Bundy's $40m pokie problem
BUNDABERG gamblers have poured more than $40 million into poker machines so far this year, according to new figures.
The statistics, released by the Office of Gaming, Liquor and Racing, reveal the state government raked in $40.3 million from January to November 2009 – a more than $1 million increase on the same period last year.
The figures come at a time of global economic crisis, during which welfare charities have reported record numbers of clients.
But they were no surprise to David.
There was once a time when he would get into his car and drive away from a Bundaberg club, smashing his hands on the wheel and promising himself he would never touch the pokies again.
David, who does not want to be known by his full name, repeated this action for years.
He said he would sit down in front of a poker machine and time would become meaningless.
“It’s like what an alcoholic suffers in an alcoholic blackout,” he said.
“I lose all sense of time; I’m in a zone.”
The Bundaberg resident of 30 years had first flirted with his addiction as a 10-year-old.
“I had a gambling experience early at a school fete — it was a lucky dip barrel,” he said.
“I felt alive. I thought people liked me because they were cheering me on for another go.”
When he turned 18 and stepped into local clubs for the first time, his addiction became out of control.
He lost good jobs and family relationships became strained as he spent pay cheque after pay cheque at local pubs and clubs.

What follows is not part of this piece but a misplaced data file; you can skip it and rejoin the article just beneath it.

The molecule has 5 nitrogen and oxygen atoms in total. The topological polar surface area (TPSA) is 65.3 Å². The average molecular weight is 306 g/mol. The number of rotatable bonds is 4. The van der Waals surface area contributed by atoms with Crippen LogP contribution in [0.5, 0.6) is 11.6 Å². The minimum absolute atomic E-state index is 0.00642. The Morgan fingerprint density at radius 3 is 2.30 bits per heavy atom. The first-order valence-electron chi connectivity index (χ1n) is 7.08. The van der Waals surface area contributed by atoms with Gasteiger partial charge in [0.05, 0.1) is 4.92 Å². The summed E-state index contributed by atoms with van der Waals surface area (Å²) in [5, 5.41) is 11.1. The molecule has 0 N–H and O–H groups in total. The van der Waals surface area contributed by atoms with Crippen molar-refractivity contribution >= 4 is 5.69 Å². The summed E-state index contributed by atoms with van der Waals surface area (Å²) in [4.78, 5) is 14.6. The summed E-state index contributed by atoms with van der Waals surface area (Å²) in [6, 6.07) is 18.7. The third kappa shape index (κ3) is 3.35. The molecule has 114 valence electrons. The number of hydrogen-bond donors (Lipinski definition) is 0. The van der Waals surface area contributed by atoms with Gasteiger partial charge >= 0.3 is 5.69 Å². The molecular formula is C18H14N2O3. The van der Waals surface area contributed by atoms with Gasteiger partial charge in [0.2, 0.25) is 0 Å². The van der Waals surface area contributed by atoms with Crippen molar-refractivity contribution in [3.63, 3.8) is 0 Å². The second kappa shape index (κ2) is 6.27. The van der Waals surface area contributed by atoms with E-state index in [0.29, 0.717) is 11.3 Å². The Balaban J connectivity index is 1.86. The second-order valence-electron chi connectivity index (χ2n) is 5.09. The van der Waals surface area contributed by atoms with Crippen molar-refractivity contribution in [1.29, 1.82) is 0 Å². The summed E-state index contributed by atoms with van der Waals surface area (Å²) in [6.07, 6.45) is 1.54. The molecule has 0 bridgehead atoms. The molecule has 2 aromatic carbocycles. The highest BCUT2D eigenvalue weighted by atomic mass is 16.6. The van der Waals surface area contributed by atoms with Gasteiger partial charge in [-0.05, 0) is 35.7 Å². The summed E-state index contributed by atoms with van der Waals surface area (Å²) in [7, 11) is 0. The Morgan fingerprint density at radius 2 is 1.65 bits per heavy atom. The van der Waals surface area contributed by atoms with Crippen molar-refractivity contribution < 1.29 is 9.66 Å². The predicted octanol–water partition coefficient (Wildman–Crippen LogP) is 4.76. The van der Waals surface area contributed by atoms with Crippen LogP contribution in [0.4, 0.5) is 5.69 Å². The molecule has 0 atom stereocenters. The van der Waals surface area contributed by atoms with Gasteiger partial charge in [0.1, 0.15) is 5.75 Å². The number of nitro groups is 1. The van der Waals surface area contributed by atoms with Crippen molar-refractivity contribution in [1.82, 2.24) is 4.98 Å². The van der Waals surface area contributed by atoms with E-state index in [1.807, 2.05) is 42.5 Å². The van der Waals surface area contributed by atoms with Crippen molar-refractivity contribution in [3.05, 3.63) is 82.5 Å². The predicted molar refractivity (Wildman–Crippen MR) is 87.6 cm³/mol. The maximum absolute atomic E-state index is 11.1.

David moved to Brisbane in 1999 for a “clean start” and within months he was “homeless, helpless and hopeless”.
“My family loved me enough to say we can’t take this anymore, we don’t want you in our lives anymore,” David said.
It was at that point David decided he needed help and sought out Gamblers Anonymous (GA).
Ten years later David said with the help of GA he feels cured of his urge to gamble.
Lifeline general manager Richard Johnson said most people who played the pokies were responsible gamblers.
But there was a small percentage who did have a problem, and they had the potential to lose a lot of money and affect their families and their own health.
“If people feel they can win money on the pokies that is already a red flag for a problem,” he said.
“Poker machines are geared to take money away from people.”
He said availability was also a factor, with more money being lost where there were more machines.
CQUniversity senior psychology lecturer Dr Matthew Rockloff has been studying problem gamblers for about nine years, and he said the syndrome came down to what he called “the four E’s”.
“That’s escape, esteem, excitement and excess,” he said.
“They use it to escape problems in their lives, and the excitement factor helps them fight boredom.
“Compared to other addictions such as alcohol or drugs, problem gamblers have a higher rate of suicide.”